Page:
President Nelson issues 4 invitations during historic women's session, talks about 'eternal divine destiny'

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  • hbeckett Colfax, CA
    Oct. 13, 2018 11:07 a.m.

    why is it so hard to just be who you are just be your divine self you can't be who you are not there is nothing wrong with being different I thought that the message that was delivered was applicable to all that is why we believe that our father directs this work we are on this earth for a particular reason just get with it and live your very best person none of us are mind readers that I am aware of just be your best self we have been taught since birth our best role in life is to serve I know because there were good examples in my life called parents who just lived and let the chips fall as they may so just live and move on about living and see how joy full it is smile and love others.

  • ProudMama/Grandma Taylorsville, UT
    Oct. 7, 2018 6:23 p.m.

    Seriously I M LDS 2...You can't just accept that someone was trying to do something nice? When was the last time you gave some service to someone???? Did you do something that added value to their lives? Maybe they felt that same way as you did...Can't We ALL just be Nice and Kind to others and accept the good intentions of others??? Can't we all just assume Good Intent??? Let's try that instead of finding fault with someones tries at Ministering!!!

  • S.M.I.L.E. Springville, UT
    Oct. 7, 2018 2:18 p.m.

    Hello JaneB - It sounds like you feel left out of Pres. Nelson's message? You are not alone or forgotten! Yes, our faith includes a lot of mothers with children and it includes mothers with no children. In Sister Patricia Holland's (wife of Elder Jeffrey R Holland) book "A Quiet Heart" she points out that Eve was called "mother of ALL living" before she bore children. Motherhood is not exclusive to maternity or the bearing of children. It is a state of divine qualities and gifts interwoven into our eternal natures, beings, and potential as daughters of God. In so many ways "mothering" includes mentoring, teaching, encouraging, guiding, nourishing. If you have engaged in any if those behaviors you have "mothered". ❀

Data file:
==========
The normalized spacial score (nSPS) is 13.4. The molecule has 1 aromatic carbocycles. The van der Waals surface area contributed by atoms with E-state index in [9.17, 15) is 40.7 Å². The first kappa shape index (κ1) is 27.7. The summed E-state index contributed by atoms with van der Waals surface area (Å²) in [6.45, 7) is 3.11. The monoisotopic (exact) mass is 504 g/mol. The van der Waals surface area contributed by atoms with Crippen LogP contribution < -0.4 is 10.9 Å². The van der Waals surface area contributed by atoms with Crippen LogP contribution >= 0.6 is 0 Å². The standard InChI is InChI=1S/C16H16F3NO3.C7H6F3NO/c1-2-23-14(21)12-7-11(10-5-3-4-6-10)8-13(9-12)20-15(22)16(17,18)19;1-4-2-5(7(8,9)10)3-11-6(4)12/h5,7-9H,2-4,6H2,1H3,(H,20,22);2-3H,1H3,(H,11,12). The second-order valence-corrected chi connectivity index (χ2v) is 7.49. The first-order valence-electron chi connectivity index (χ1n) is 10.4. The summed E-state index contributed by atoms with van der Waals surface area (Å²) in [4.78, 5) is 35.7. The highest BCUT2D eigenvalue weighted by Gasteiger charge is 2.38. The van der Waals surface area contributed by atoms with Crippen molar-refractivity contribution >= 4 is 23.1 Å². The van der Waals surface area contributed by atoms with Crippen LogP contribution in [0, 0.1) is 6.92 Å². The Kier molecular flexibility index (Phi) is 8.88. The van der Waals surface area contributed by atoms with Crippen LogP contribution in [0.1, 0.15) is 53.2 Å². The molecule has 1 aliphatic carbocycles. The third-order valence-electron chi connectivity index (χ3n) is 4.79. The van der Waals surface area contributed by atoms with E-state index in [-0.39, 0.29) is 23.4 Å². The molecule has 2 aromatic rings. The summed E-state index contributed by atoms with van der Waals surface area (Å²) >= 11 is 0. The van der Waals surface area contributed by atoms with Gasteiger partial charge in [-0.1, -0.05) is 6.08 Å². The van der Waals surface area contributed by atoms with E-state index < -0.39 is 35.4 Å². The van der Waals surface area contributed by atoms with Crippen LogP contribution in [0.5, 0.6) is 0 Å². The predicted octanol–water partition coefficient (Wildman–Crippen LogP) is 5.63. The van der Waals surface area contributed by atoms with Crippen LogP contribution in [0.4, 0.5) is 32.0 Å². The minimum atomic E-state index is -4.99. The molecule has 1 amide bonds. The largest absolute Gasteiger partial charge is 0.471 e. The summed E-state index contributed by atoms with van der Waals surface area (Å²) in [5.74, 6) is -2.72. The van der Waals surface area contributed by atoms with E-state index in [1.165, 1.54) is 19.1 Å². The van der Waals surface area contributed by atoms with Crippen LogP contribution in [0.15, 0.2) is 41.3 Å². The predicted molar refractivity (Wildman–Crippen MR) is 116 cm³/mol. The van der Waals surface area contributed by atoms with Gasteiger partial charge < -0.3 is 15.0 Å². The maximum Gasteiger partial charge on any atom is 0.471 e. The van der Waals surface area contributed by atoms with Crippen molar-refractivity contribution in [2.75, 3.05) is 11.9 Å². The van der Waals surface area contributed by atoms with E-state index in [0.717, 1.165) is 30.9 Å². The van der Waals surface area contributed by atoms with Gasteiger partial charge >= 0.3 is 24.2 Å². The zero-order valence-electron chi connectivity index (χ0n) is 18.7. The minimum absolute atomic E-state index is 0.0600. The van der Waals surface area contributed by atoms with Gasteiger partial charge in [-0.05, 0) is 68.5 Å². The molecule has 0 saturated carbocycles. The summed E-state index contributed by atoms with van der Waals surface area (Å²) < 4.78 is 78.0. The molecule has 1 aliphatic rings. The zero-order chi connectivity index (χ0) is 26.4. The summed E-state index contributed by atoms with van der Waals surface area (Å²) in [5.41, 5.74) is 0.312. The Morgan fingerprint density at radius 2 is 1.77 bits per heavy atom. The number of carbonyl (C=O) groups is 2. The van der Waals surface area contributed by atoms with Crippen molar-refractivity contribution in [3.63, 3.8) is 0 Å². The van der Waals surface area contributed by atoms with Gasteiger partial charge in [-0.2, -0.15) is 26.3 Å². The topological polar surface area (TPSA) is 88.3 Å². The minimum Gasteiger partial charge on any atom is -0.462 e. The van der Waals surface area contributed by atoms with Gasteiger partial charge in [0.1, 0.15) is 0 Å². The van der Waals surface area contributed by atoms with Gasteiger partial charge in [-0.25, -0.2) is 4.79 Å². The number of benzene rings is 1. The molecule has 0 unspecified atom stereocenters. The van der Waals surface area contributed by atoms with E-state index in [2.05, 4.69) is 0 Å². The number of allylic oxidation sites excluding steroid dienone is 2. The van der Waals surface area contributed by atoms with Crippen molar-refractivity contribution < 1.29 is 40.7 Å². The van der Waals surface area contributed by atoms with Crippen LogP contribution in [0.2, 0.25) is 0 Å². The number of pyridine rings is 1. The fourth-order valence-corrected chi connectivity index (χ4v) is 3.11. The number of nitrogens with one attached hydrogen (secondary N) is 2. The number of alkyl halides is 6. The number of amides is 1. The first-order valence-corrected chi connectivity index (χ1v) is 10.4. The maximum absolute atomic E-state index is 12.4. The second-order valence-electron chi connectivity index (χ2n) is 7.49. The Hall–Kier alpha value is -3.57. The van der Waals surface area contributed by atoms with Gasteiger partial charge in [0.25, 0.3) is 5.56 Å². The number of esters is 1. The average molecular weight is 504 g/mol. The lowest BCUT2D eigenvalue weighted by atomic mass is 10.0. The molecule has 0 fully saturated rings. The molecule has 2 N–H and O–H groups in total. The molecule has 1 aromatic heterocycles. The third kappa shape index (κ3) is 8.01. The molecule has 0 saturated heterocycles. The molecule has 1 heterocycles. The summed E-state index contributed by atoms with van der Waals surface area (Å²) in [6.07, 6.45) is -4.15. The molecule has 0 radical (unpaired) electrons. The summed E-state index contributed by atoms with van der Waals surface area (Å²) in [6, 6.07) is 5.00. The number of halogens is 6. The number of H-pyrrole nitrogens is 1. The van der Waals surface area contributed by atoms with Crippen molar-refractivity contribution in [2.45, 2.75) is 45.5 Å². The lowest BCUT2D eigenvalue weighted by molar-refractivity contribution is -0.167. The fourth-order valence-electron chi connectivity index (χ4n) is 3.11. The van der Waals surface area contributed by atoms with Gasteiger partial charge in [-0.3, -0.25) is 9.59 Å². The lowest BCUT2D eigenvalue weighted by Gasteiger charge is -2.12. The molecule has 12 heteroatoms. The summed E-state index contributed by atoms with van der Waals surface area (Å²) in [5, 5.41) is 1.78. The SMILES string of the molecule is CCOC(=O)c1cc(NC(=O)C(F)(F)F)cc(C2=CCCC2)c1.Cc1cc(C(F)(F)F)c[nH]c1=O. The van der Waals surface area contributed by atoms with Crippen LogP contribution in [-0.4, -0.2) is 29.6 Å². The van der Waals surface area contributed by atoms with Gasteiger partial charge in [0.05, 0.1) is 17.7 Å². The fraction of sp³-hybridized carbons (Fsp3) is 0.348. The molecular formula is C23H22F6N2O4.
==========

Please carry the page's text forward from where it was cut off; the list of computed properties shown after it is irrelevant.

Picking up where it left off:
• ServeHappy Springville, UT
    Oct. 7, 2018 1:57 p.m.

    Hi I M LDS 2 - Yes, it can feel sad when those who minister to us seem to not know us very well. I've experienced that as I'm confident many have, too. I agree with @Monicatries that clear and honest communication can go a long way to feel understood and help others understand. If I have a specific need, it would be my job and responsibility to communicate that with others who wouldn't otherwise know without my sharing with them. They remembered you in the way they knew how at the time. And I agree with @Monicatries that if you shared your health needs with them they'd likely bend over backwards to meet your need. Let them know what you need! πŸ’›

  • Johnny Triumph Salt Lake City, UT
    Oct. 7, 2018 1:55 p.m.

    This was an amazing talk, it's so wonderful to appreciate the women in our lives!

  • K Mchenry, IL
    Oct. 7, 2018 1:50 p.m.

    Creepy all these social media fasts. What does the church not women and youth to miss? Will see see a men social media fast of 14 days in a few months?

  • Just saying 7 Indianapolis, IN
    Oct. 7, 2018 7:01 a.m.